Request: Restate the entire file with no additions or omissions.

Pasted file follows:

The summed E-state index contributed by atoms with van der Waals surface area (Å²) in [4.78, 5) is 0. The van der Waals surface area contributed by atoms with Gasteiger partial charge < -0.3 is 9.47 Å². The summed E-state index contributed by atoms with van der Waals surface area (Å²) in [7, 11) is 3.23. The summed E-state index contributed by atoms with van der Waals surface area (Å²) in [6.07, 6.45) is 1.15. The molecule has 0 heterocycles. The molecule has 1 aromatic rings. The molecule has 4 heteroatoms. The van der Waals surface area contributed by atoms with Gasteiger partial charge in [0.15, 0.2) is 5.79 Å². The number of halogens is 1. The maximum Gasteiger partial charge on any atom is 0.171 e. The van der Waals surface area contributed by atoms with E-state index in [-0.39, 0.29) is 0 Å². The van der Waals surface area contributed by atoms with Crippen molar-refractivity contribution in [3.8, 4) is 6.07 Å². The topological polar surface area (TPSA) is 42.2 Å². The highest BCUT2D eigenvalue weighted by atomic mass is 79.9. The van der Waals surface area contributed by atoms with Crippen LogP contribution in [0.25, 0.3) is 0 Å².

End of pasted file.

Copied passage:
The summed E-state index contributed by atoms with van der Waals surface area (Å²) in [4.78, 5) is 0. The van der Waals surface area contributed by atoms with Gasteiger partial charge < -0.3 is 9.47 Å². The summed E-state index contributed by atoms with van der Waals surface area (Å²) in [7, 11) is 3.23. The summed E-state index contributed by atoms with van der Waals surface area (Å²) in [6.07, 6.45) is 1.15. The molecule has 0 heterocycles. The molecule has 1 aromatic rings. The molecule has 4 heteroatoms. The van der Waals surface area contributed by atoms with Gasteiger partial charge in [0.15, 0.2) is 5.79 Å². The number of halogens is 1. The maximum Gasteiger partial charge on any atom is 0.171 e. The van der Waals surface area contributed by atoms with E-state index in [-0.39, 0.29) is 0 Å². The van der Waals surface area contributed by atoms with Crippen molar-refractivity contribution in [3.8, 4) is 6.07 Å². The topological polar surface area (TPSA) is 42.2 Å². The highest BCUT2D eigenvalue weighted by atomic mass is 79.9. The van der Waals surface area contributed by atoms with Crippen LogP contribution in [0.25, 0.3) is 0 Å².